[IMGCAP(1)]The U.S. government is expected to publish final tangible property regulations later this year.
These regulations, currently in temporary form (T.D. 9564), specify when certain expenses can be deducted immediately or capitalized and deducted over time.
Given the difficulties taxpayers have had in implementing the new rules, the IRS has released guidance giving taxpayers additional time and leeway in adopting the rules. The IRS’s May 2, 2013 memo (LB&I-04-0513-003) for the safe harbor method for electric transmission and distribution property expenses is the latest example of this type of guidance. The announcement gives taxpayers additional time to use the safe harbor method set out in Revenue Procedure 2011-43 for electric transmission and distribution property expenses—an option taxpayers should consider.
Electric transmission and distribution property is defined broadly to include “real and personal property that is used to conduct and control electricity at any point between an electric generating station and the location of consumption of the electricity by the customer,” such as wires (conductor), towers, poles, structures and fittings mounted on towers and poles, electrical interrupters (such as circuit breakers, fuses and other switches), transformers, capacitors, instrumentation, security structures, and pads on which equipment is mounted. It also includes street lighting and traffic and similar signal systems.
The revenue procedure then sets out a very specific and narrow definition of what qualifies as a “unit of property” and, for certain qualifying property, a detailed but simplified method for determining whether the unit of property was replaced. The simplified method consists of determining whether 10 percent or more of the united property was replaced. If it is, the expense is to be capitalized. If not, it can be deducted. The revenue procedure also includes an aggregation rule, which requires multiple replacements be counted.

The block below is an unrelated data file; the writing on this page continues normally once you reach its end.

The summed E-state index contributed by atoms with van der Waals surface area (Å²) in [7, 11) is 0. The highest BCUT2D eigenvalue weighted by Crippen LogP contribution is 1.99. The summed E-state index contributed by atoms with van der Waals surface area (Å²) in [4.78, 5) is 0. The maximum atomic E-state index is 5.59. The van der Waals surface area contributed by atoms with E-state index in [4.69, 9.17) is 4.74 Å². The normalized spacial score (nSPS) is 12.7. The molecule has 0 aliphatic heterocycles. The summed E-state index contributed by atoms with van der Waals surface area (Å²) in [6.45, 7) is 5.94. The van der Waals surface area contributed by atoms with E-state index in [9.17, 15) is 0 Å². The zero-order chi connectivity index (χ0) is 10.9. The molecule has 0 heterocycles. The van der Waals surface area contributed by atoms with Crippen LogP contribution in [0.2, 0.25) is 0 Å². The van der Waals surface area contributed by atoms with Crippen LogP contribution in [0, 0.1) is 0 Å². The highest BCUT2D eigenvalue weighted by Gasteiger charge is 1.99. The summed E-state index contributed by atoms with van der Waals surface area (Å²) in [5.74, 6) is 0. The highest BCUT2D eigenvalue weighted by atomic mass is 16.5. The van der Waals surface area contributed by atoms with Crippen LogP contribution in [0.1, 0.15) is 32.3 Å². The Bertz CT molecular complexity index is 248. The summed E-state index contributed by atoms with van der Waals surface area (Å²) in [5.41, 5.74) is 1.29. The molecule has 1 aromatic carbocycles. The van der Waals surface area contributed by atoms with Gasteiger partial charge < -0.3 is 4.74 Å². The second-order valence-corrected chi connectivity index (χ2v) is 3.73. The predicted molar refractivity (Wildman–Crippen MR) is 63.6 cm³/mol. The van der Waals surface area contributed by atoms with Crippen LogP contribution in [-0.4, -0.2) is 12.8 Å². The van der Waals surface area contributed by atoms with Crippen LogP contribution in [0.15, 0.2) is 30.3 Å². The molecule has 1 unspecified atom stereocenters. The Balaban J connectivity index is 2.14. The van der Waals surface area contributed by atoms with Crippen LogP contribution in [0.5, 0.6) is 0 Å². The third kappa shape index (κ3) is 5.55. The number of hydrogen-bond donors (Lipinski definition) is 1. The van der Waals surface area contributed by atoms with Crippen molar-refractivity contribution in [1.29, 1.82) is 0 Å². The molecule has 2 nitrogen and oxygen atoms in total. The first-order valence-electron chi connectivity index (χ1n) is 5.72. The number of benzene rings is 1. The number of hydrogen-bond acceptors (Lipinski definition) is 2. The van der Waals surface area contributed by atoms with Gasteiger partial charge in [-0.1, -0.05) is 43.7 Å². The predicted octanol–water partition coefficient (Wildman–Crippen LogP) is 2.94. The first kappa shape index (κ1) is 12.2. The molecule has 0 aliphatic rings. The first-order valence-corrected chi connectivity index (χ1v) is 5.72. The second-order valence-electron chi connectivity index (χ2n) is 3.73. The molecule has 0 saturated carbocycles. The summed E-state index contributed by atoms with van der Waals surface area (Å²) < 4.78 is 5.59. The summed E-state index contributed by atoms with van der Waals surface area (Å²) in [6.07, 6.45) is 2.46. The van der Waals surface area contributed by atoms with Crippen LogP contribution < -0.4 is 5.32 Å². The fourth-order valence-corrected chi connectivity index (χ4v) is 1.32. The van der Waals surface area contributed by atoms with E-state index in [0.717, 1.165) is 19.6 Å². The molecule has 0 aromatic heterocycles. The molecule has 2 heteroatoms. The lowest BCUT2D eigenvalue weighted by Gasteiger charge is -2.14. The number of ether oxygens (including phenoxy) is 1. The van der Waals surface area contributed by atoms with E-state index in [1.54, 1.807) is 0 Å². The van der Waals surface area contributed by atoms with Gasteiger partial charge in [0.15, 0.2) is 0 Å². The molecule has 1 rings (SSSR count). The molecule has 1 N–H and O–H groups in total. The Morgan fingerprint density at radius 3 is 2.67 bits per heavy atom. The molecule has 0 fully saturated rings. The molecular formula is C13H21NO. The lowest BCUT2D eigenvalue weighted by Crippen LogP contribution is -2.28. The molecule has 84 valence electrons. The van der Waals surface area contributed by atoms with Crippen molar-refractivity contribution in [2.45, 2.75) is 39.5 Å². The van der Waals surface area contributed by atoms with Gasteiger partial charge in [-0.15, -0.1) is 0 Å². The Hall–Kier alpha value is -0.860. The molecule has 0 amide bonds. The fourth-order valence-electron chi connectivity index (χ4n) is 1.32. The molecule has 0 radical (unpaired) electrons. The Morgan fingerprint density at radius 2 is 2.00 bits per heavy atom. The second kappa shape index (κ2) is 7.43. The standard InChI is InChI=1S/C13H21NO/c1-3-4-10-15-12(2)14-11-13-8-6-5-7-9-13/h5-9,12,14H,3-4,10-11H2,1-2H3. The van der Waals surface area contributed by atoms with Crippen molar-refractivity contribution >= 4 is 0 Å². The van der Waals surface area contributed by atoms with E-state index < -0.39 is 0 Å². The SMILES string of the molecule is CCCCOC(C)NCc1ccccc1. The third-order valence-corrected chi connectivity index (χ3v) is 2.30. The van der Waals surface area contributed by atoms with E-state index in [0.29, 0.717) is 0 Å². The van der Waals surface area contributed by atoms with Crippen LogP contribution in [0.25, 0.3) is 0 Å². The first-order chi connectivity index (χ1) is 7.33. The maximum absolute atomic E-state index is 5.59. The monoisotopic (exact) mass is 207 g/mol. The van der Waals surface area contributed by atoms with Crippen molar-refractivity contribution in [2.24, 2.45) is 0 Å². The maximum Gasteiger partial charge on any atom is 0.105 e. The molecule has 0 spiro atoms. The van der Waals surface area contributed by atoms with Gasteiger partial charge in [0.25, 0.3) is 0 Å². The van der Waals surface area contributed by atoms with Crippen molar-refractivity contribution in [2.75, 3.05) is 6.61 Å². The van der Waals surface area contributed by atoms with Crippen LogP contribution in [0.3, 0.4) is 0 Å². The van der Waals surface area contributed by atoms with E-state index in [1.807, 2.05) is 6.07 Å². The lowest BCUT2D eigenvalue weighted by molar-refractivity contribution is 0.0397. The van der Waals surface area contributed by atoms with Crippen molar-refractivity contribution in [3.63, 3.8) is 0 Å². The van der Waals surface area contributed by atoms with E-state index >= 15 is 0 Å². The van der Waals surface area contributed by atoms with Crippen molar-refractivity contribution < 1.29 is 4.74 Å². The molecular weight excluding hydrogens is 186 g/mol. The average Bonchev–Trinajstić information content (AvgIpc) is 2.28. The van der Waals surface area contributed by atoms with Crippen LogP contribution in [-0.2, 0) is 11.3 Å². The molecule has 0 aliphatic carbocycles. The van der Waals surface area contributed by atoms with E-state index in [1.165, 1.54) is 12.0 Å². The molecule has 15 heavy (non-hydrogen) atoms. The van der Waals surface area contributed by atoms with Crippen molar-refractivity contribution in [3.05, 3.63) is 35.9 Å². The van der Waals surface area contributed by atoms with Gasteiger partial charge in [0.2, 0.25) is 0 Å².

It should be noted that the units of property set out in the revenue procedure are not optional; they apply regardless of whether the taxpayer opts to use the safe harbor method.
The decision as to whether to take advantage of the simplified method and its accompanying rules or face the uncertainty of a position based on the more general rules found in the temporary tangible property regulations can be a difficult one. While taxpayers who incur expenses for this type of property may benefit from the simplified method and the impact it may have on future events (such as abandonments, in the short term), the simplified method may cause select taxpayers to lose out on opportunities to accelerate tax deductions. An example would be if a larger unit of property were identified or multiple replacements were not aggregated, as the new general rules do not adopt the old plan of improvement rules.
While it is helpful that the IRS’s recent guidance gives taxpayers additional time to evaluate the rules, unfortunately the guidance does not make the decision as to whether or not to apply the safe harbor method any easier.
Kreig Mitchell serves on the advisory board of Engineered Tax Services and is a tax attorney focused on federal and state research tax credits and incentives and tax controversies. During his career, Kreig has worked as a tax attorney in private practice, a tax consultant for a research tax credit firm, and an attorney and appeals officer for the IRS. He is also the author of Research Tax Credits, a book published by the American Law Institute-American Bar Association.
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